Apple has introduced its newest iPhones and Watch 8 series, both of which have the capacity to automatically place a call to emergency services in the event that the device comes to a sudden stop, which is typically the consequence of an accident involving a vehicle.
According to a story from The Colorado Sun, the function is already producing the opposite of the desired effect, as one US ski town has received 71 crash notifications. According to the Summit County 911 Center, none of these calls were actually an emergency; the skiers had just come to an abrupt stop on the slopes, but they did not require medical assistance.
The “crash detection” and “fall detection” features of the iPhone 14 series will immediately dial 911 in the event of either of those occurrences. After then, the emergency center places a second call to the phone, and if the caller does not pick up, it is assumed that they have been involved in an accident, which necessitates the dispatch of an emergency vehicle.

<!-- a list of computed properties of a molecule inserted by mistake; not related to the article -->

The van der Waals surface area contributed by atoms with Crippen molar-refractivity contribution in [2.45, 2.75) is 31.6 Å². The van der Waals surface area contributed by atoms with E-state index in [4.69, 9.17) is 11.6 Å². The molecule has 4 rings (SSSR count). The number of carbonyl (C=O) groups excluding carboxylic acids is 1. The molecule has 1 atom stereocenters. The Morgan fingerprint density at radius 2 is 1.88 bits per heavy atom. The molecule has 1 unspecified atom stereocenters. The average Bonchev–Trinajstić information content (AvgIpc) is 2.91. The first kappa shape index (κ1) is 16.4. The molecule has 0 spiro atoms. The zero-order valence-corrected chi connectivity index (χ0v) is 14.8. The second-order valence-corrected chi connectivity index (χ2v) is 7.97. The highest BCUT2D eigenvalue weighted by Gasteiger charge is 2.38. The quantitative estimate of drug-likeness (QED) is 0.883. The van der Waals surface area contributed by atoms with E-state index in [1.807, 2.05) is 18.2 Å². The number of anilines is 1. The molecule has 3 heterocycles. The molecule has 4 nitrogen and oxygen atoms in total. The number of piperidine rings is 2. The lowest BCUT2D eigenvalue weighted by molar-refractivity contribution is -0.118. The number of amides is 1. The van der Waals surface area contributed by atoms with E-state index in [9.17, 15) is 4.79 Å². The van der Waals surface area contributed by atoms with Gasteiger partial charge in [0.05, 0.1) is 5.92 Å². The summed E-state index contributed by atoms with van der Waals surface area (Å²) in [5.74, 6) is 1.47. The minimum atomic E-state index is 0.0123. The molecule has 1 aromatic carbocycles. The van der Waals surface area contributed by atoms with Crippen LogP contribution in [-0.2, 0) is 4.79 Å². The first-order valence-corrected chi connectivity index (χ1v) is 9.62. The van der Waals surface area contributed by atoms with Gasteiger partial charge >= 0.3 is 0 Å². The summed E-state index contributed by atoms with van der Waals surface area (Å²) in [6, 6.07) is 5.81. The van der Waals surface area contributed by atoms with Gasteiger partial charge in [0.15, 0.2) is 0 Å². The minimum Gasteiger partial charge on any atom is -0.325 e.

Although each of these calls required “a great number of resources,” such as dispatchers, deputies, and ski patrollers, according to Trina Dummer, the interim director of the Summit County 911 center, none of them actually included a situation where there was a need for immediate assistance. On the icy hills and slopes, dispatchers are fielding automated calls, which means that they are distracted from a true emergency that could save the life of another person.
Around twenty automated calls are received daily by dispatchers working for Grand County, the Vail Police Department, and Pitkin County, respectively. They attempt to get in touch with each individual skier, but frequently the skiers have their phones buried so deeply in the pockets of their many layers of gear that they are unable to answer the phone. This causes the rescue workers to search the last known location of the iPhone. Responders to cries for assistance almost never ignore them because they are unable to determine which ones involve an actual emergency.
Apple has reacted to dispatch supervisors, disclosing that it is aware of the clash between skiers and the accident detection technology, and the team in Cupertino is working on a resolution, according to Grand County Sheriff Brett Schroetlin. Schroetlin said Apple is working on a solution.